Myers Briggs theory is very popular. Millions of people every year discover their personality type, using the Myers-Briggs Type Indicator® or one of a wide range of alternative questionnaires. Often the argument goes that, if you can discover your preferences, you can play to your strengths and develop your individuality.
However, the creator of the theory (C.G. Jung) argued that knowing or using your preferences can lead you in one of two directions – one being cultured, the other barbaric. His view receives support from a perhaps surprising source – the Buddha.
Your personality type can change the meaning of the words you use. This can potentially lead to confusion, misunderstanding, or conflict.
For example, people who prefer Thinking tend to use the word “sorry” to mean they have made a mistake. Those who prefer Feeling tend to use it to show sympathy or empathy. This can lead to misunderstanding because:
When a Feeler says “I’m sorry”, the Thinker can misconstrue this as being an admission of an error.
When a Thinker fails to say “I’m sorry”, the Feeler can misconstrue this as lacking care or concern.
In some cases, the argument that ensues can end up in the law courts. For example, if a doctor apologises for the bad outcome of an operation, a patient might mistake this for an admission of liability. (Using an apology as evidence of liability has been outlawed by some US states.)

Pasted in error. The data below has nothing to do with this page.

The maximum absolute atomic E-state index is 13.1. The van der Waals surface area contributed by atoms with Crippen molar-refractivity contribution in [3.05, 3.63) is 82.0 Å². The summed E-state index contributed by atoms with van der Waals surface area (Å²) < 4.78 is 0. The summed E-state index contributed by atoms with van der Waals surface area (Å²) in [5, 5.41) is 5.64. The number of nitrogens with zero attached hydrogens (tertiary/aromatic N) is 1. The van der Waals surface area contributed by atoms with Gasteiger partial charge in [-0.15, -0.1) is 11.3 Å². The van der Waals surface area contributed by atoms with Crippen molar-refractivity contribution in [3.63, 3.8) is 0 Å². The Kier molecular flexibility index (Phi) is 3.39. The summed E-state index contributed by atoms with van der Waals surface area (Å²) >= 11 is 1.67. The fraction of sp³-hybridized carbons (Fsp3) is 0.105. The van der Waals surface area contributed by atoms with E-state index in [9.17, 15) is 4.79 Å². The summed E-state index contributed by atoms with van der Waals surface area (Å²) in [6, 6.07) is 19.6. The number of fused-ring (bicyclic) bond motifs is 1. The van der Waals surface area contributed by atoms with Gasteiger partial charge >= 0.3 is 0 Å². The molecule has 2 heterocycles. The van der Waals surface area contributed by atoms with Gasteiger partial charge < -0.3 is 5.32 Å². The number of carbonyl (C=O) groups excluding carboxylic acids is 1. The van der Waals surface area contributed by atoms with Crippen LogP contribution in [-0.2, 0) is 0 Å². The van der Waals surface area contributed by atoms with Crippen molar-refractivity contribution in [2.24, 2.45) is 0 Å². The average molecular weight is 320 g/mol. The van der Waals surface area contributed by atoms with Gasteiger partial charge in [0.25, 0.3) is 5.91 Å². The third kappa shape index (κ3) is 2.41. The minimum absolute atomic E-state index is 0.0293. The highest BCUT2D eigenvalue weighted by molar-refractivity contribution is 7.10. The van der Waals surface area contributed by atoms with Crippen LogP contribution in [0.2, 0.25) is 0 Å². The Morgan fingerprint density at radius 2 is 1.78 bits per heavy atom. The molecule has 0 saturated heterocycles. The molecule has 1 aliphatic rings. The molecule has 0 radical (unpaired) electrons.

Myers Briggs theory is based on four psychological functions – Sensing, iNtuition, Thinking, and Feeling. They are used to perceive facts or possibilities, and make decisions using objective logic or subjective values. (The other letters of the Myers Briggs code – E, I, J and P – describe how those functions are used.)
Isabel Briggs Myers derived her theory from Psychological Types by C.G. Jung (Briggs Myers 1980, p. xvii). However, Jung’s book describes five psychological functions. The fifth, which he called the “transcendent function” (Jung 1921, p. 480), was the most important (Jung 1935). He also produced a paper on the transcendent function five years before publishing Psychological Types (Jung 1916/1957).
One of the reasons that Carl Gustav Jung developed his theory of Psychological Types was that he had fallen out with Sigmund Freud. He wanted to understand what had caused the conflict between two people who, on the face of it, had very similar interests.
One of the causes of stress at work is a having a difference in preference for Judgment or Perception with your boss. This is because the two types tend to have a different orientation toward deadlines. Whether you meet a deadline is nothing to do with your personality type – the J/P difference is concerned with how you meet the deadline.